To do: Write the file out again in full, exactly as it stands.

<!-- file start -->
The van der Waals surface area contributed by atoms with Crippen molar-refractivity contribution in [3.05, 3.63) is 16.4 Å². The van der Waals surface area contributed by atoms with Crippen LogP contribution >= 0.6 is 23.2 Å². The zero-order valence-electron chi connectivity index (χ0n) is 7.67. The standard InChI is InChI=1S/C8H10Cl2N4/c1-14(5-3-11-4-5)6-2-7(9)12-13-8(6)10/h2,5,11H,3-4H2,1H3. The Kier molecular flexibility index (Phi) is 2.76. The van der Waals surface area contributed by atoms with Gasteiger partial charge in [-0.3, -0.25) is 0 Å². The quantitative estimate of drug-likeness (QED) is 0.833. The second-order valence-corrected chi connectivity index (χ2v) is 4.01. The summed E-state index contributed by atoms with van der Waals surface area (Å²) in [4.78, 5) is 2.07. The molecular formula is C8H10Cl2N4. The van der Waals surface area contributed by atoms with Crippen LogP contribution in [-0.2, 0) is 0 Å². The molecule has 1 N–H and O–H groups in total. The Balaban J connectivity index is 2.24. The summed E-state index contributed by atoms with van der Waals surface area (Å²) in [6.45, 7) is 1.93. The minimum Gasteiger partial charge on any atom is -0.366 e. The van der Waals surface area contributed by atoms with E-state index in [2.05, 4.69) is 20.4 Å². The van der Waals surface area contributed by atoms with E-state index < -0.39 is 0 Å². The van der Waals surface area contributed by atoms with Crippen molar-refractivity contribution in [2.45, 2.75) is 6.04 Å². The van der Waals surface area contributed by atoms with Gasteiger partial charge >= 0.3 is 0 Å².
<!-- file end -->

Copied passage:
The van der Waals surface area contributed by atoms with Crippen molar-refractivity contribution in [3.05, 3.63) is 16.4 Å². The van der Waals surface area contributed by atoms with Crippen LogP contribution >= 0.6 is 23.2 Å². The zero-order valence-electron chi connectivity index (χ0n) is 7.67. The standard InChI is InChI=1S/C8H10Cl2N4/c1-14(5-3-11-4-5)6-2-7(9)12-13-8(6)10/h2,5,11H,3-4H2,1H3. The Kier molecular flexibility index (Phi) is 2.76. The van der Waals surface area contributed by atoms with Gasteiger partial charge in [-0.3, -0.25) is 0 Å². The quantitative estimate of drug-likeness (QED) is 0.833. The second-order valence-corrected chi connectivity index (χ2v) is 4.01. The summed E-state index contributed by atoms with van der Waals surface area (Å²) in [4.78, 5) is 2.07. The molecular formula is C8H10Cl2N4. The van der Waals surface area contributed by atoms with Crippen LogP contribution in [-0.2, 0) is 0 Å². The molecule has 1 N–H and O–H groups in total. The Balaban J connectivity index is 2.24. The summed E-state index contributed by atoms with van der Waals surface area (Å²) in [6.45, 7) is 1.93. The minimum Gasteiger partial charge on any atom is -0.366 e. The van der Waals surface area contributed by atoms with E-state index in [2.05, 4.69) is 20.4 Å². The van der Waals surface area contributed by atoms with E-state index < -0.39 is 0 Å². The van der Waals surface area contributed by atoms with Crippen molar-refractivity contribution in [2.45, 2.75) is 6.04 Å². The van der Waals surface area contributed by atoms with Gasteiger partial charge >= 0.3 is 0 Å².